Hazy Film On New Marble Floor
Removing Grout Haze - Cleaning grout
We just has a marble (natural polished stone) floor & tub surround installed in our bathroom.
There is a haze on the tile from the install process that needs to be cleaned off before it is sealed.
What is the best way to do this? Thank you!
It's important to thoroughly clean and remove excess grout after a floor tile installation. It's next to impossible, though, to completely clean the floor before the grout dries, so it is common for a hazy film to remain. However, removing grout and grout haze from polished marble tile can be a delicate and tricky operation.Two issues to consider....1. Marble tile is soft
and can easily scratch. When the grout is wet, risk of scratching is minimal, but you must be careful when removing dried grout.
If truly just a haze, then typically not a problem, but you should carefully sweep up all chunks and other debris prior to removing the grout haze. 2. Marble etching
can occur from acidic and/or harsh chemicals.
Nearly all "grout haze removal" products are made with acids and will etch (burn) the marble floor tile ruining the polished finish and leaving it dull.
Grout Haze Removal SolutionsFirst
, if you already have acetone or mineral spririts you can try to remove the haze with these. Neither will damage your stone at all and both are very good for cleaning most substances from the surface. However, grout haze (unless very faint) is often a difficult case and requires a specific type of cleaner. Most likely
you'll need to use a "marble-safe" grout haze remover like the Hard Water / Soap Scum / Grout Remover
This product is labeled a "Bath & Shower" cleaner, but is very versatile and effective removing the more tenacious substances like hard water deposits and soap film that commonly occur in the shower.
Grout haze and hard water deposits are very similar and the above product is super-effective at removing both. The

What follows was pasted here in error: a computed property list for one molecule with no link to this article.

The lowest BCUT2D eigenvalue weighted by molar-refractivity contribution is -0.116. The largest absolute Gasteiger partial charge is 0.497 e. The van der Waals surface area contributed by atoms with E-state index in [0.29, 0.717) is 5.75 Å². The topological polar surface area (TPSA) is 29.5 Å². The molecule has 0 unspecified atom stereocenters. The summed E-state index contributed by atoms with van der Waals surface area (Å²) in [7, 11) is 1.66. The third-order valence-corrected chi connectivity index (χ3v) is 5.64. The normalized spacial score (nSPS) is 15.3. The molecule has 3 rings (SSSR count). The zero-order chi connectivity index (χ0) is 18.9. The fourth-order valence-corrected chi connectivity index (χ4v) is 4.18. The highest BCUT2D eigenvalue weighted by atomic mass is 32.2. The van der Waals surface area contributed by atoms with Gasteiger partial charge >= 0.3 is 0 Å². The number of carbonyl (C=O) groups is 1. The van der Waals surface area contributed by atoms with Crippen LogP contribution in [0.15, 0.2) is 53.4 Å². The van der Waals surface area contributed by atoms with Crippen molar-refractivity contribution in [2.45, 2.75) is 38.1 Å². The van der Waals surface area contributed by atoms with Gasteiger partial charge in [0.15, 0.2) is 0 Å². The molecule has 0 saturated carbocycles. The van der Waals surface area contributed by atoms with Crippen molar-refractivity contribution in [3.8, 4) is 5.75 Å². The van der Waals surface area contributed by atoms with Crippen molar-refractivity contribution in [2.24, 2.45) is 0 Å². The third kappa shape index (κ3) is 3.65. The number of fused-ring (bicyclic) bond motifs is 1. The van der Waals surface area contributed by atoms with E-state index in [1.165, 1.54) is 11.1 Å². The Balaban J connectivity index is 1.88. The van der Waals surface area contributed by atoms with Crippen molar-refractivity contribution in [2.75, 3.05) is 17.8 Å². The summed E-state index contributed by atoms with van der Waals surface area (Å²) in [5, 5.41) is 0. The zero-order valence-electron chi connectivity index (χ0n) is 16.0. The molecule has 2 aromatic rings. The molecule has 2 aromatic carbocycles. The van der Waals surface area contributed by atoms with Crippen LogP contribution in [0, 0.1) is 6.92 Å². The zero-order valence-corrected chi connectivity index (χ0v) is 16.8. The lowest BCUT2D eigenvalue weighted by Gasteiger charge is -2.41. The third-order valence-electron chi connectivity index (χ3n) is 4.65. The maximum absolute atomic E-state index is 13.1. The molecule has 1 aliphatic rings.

product is made specfically for use on marble, travertine, limestone and all natural stone, so it won't etch or damage the tile in any way.
Plus, after removing the grout haze you'll have the best cleaner to use on your shower and/or bathtub!
About Sealing Marble ShowersIt's quite possible that your polished marble does NOT need sealing.
Polished marble is highly resistant to staining.... it just isn't very absorbent contrary to popular myth.
Many people (even some in the stone industry) mistakenly believe that all stone must be sealed in all cases no matter what. This is not true.
Many, many natural stones never need sealing AND it also depends on where you are installing the stone... is staining a risk, etc. You can easily determine when to seal or not
by testing the stone
using water to see how absorbent it is. Understand
sealing does nothing to prevent etching (corrosion due to a reaction with acids) of the polish.
The primary reason to seal is to decrease
rate of absorption by the stone. It doesn't make the marble stain-proof
So, sealing a stone that is not very absorbent to begin with does not gain you much except a possible big problem.
If you try to seal a stone that is not very absorbent, then the sealer will just dry on the surface (and not below the surface in the pores like its supposed to) leaving a dull streaky haze that must be removed using nasty chemicals. So, you only want to seal if the marble really needs it and can "take" a sealer.
Also, considering that you aren't going to be spilling a lot of coffee, oil or wine in your bathroom, sealing is often useless overkill particularly in the shower/tub surround.
Sealing the marble floor tile in a bathroom is often a good idea as long as it will effectively absorb the sealer.
But after you clean the grout haze testing will give you a definitive answer, so you can make the best decision.